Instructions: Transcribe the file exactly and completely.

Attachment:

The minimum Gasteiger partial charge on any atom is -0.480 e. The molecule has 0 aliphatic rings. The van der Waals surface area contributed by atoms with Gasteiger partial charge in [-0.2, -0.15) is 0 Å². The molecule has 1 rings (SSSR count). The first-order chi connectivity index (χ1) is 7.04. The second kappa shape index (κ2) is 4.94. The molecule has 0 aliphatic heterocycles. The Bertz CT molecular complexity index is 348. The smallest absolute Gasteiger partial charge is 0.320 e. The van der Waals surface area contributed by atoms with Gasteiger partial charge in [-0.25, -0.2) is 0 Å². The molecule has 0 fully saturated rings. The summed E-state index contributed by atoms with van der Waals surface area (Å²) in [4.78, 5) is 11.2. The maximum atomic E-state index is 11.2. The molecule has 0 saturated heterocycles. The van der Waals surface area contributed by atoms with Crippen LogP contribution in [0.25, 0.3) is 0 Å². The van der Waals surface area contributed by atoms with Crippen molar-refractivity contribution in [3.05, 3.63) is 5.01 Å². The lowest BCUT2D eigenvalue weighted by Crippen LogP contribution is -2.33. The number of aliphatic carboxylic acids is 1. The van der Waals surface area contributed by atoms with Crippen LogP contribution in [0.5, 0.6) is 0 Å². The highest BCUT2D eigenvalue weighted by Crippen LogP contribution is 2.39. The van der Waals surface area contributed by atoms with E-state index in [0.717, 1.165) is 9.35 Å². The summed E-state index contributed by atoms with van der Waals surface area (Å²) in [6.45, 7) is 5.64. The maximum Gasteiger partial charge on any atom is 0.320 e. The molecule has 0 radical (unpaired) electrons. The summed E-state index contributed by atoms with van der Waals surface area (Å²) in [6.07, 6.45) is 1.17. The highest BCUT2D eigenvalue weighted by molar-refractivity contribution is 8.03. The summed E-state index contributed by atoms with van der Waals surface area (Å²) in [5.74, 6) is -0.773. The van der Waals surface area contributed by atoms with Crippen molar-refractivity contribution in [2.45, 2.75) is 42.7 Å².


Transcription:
The minimum Gasteiger partial charge on any atom is -0.480 e. The molecule has 0 aliphatic rings. The van der Waals surface area contributed by atoms with Gasteiger partial charge in [-0.2, -0.15) is 0 Å². The molecule has 1 rings (SSSR count). The first-order chi connectivity index (χ1) is 7.04. The second kappa shape index (κ2) is 4.94. The molecule has 0 aliphatic heterocycles. The Bertz CT molecular complexity index is 348. The smallest absolute Gasteiger partial charge is 0.320 e. The van der Waals surface area contributed by atoms with Gasteiger partial charge in [-0.25, -0.2) is 0 Å². The molecule has 0 fully saturated rings. The summed E-state index contributed by atoms with van der Waals surface area (Å²) in [4.78, 5) is 11.2. The maximum atomic E-state index is 11.2. The molecule has 0 saturated heterocycles. The van der Waals surface area contributed by atoms with Crippen LogP contribution in [0.25, 0.3) is 0 Å². The van der Waals surface area contributed by atoms with Crippen molar-refractivity contribution in [3.05, 3.63) is 5.01 Å². The lowest BCUT2D eigenvalue weighted by Crippen LogP contribution is -2.33. The number of aliphatic carboxylic acids is 1. The van der Waals surface area contributed by atoms with Crippen LogP contribution in [0.5, 0.6) is 0 Å². The highest BCUT2D eigenvalue weighted by Crippen LogP contribution is 2.39. The van der Waals surface area contributed by atoms with E-state index in [0.717, 1.165) is 9.35 Å². The summed E-state index contributed by atoms with van der Waals surface area (Å²) in [6.45, 7) is 5.64. The maximum Gasteiger partial charge on any atom is 0.320 e. The molecule has 0 radical (unpaired) electrons. The summed E-state index contributed by atoms with van der Waals surface area (Å²) in [6.07, 6.45) is 1.17. The highest BCUT2D eigenvalue weighted by molar-refractivity contribution is 8.03. The summed E-state index contributed by atoms with van der Waals surface area (Å²) in [5.74, 6) is -0.773. The van der Waals surface area contributed by atoms with Crippen molar-refractivity contribution in [2.45, 2.75) is 42.7 Å².